Most stats from Natural Stat Trick, and all stats as of Monday afternoon.
This was a guy I was very high on coming into the season. In my official rankings before the season, I had him 24th overall on my board in standard Yahoo! leagues. The basis was massive shot volume from a top-end goal scorer with a high amount of hits and considerably more ice time. As of right now, he’s nowhere close to being a top-25 player. So, what’s gone wrong?
First thing’s first: San Jose isn’t a very good team, certainly not compared to last year. On the season, this is San Jose’s heat map for unblocked shots at five on five, per Hockey Viz:
Notice that San Jose is generating very little from the middle of the ice. That’s compared to what they did in 2018-19:
Last year, they generated a lot of shots from the middle of the ice, considerably more than the league average. My initial assumption when I saw this was that after Brent Burns and Erik Karlsson, there wasn’t much left on the blue line to generate offence. Forwards can’t be entirely responsible for moving the puck in transition, they need defencemen who can do it. Unfortunately, they’re not even generating a lot when Burns is on the ice. This is the team’s shot map with Erik Karlsson on the bench:
And this is the team’s shot map with Brent Burns on the ice:
That map with Karlsson off the ice is what should concern people because Meier is a guy who makes a living finding soft zones in coverage anywhere from the low-to-high slot area, and converting that soft coverage into goals. The presumption had been that as long as the Sharks had one of Burns or Karlsson on the ice, they would be able to roll offensively. That has not been the case. San Jose’s numbers are bad with Burns on the ice, and worse when he’s on the ice without Karlsson.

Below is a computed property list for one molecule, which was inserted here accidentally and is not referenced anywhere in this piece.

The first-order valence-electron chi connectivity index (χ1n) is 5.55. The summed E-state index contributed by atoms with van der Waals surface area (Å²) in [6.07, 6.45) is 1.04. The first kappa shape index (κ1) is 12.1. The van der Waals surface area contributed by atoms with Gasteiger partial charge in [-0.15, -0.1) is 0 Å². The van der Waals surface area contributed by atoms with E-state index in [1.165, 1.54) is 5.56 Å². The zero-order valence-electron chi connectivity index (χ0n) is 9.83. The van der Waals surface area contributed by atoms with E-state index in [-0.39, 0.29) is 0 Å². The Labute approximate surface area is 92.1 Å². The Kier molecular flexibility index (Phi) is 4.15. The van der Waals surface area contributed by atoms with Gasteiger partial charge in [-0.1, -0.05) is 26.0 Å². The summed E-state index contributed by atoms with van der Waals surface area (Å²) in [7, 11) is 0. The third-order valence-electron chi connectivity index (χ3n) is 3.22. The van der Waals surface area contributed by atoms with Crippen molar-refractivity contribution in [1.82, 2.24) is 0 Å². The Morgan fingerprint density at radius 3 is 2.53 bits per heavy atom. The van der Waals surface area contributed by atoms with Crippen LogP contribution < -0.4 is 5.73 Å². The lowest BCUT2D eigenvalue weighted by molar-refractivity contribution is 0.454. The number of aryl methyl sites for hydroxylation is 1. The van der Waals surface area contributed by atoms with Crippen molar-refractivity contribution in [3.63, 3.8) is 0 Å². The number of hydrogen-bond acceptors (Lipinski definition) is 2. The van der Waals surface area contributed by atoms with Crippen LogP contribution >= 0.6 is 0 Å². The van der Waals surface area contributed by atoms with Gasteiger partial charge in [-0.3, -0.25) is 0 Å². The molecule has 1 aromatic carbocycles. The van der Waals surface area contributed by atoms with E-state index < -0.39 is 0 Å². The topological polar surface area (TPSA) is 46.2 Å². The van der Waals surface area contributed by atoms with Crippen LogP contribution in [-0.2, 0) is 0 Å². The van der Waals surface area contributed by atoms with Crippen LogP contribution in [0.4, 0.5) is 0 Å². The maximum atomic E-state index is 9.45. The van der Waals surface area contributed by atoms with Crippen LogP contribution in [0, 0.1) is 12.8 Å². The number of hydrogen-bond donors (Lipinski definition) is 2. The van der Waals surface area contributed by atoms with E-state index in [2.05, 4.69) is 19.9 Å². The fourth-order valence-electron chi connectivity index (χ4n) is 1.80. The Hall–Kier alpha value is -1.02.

But Meier is still getting his shots from the middle of the ice (I won’t inundate with more charts, just believe me on that one). He’s moved to a line with Tomas Hertl and that’s a lot of reason for optimism: with Hertl and Meier on the ice, San Jose has traditionally had monster expected goals (over 3.1/60 minutes) and shot attempt (over 70/60) numbers. He was back up over 20 minutes on Saturday night, indicating the team hasn’t lost faith in him by any stretch. Meier can probably be had for another middling option, and the upside is huge.
I can understand wanting to bail on Keller. He’s basically on pace for 50 points, which isn’t a bad season, but not what people were hoping for from a guy who had 65 points as a rookie on a much worse team a couple years ago. I think the 50-point pace is a reason for optimism, though. Let me explain.
As of Sunday night, Arizona was shooting 4.7 percent with Keller on the ice at five on five. For a reference on how bad that is:
- Arizona shot seven percent with Keller on the ice last year, which was a poor year.
- As a team, Arizona is shooting 7.6 percent this year.
- Keller has an on-ice expected goals of 2.39 per 60 minutes, second highest among Coyotes forwards, but has actually only been on the ice for 1.59 goals. Just performing to his expected goal total and nothing more could have added another two assists to his total. Just those two points would bring Keller to a 58-point pace.